We all know that we should be backing up our systems on a regular basis. Unfortunately, backup software tends to be hard to use, which keeps people from using it. If you're looking for a friendlier way to handle the task, here are five utilities that are well suited for backup novices.
Carbonite is an online backup system that's dead simple to use. Really, you just do the installation and a basic registration and it is working. There are few options to configure and little to get wrong. Carbonite has the usual drawbacks of online backup (namely, the restore speed and lack of bare-metal restore), and it would be nice if it had options to copy to local storage. Carbonite has a continuous backup option, which backs up files when they change.
Mozy is another well-respected online backup service. It makes life easier, but it also has all the disadvantages of online backup. Like Carbonite, Mozy can do continual backups as files change, and it has mobile apps so you can view your files on the go. Mozy's pricing is based on your storage needs, which works out well for some users and no so well for others.
3: Windows Backup
Windows Backup is one of the more complex choices on this list, but it still has enough wizards to walk a novice user through setting it up. Unlike some other offerings, Windows Backup does not provide continuous backup. It has the advantage of being free, and it can perform bare-metal restorations with nothing other than the backup files and a Windows install disk.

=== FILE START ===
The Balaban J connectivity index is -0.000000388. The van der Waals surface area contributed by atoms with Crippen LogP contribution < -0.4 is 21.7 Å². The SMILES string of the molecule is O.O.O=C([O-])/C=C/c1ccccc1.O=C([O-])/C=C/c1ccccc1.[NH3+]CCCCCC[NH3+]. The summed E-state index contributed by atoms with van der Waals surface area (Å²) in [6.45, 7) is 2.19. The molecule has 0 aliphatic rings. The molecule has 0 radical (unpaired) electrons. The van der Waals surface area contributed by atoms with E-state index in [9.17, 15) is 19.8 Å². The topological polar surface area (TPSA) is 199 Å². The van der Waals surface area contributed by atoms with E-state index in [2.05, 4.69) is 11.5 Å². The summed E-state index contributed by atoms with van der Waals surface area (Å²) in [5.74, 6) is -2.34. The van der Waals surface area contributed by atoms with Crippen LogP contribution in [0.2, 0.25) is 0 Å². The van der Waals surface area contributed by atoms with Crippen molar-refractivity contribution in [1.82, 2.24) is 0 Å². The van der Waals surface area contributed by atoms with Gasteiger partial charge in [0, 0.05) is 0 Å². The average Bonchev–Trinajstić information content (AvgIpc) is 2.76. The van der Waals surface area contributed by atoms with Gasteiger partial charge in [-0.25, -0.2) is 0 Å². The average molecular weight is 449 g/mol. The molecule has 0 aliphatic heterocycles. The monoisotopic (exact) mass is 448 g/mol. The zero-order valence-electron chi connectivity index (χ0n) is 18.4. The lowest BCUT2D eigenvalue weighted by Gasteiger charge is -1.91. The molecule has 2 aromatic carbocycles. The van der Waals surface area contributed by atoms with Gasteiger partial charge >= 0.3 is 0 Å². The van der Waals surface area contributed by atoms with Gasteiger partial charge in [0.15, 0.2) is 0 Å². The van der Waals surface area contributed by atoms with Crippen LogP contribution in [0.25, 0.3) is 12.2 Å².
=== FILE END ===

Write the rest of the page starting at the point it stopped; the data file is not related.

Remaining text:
4: Comodo Backup
Like Windows Backup, Comodo Backup is a bit more sophisticated than some other options, but it has the wizards needed to walk new users through setting up a backup. As of this writing, it offers a free session with an expert to perform the configuration for you, which is a unique proposition. It also features a "profiles" capability that packages various backup settings for easy use. And it can back up to an online location, giving it a lot of flexibility. Comodo Backup is free software.
5: Acronis True Image Home 2012
Acronis True Image Home 2012 is an easy-to-use backup application with a huge bonus: disk imaging. Disk imaging lets you directly copy the contents of a drive to another or to store it as an easily transported file. For an additional cost, you can also back up online. Acronis sells a feature pack that offers a host of extra functionality, such as being able to restore the system to a different set of hardware.
Justin James is the Lead Architect for Conigent.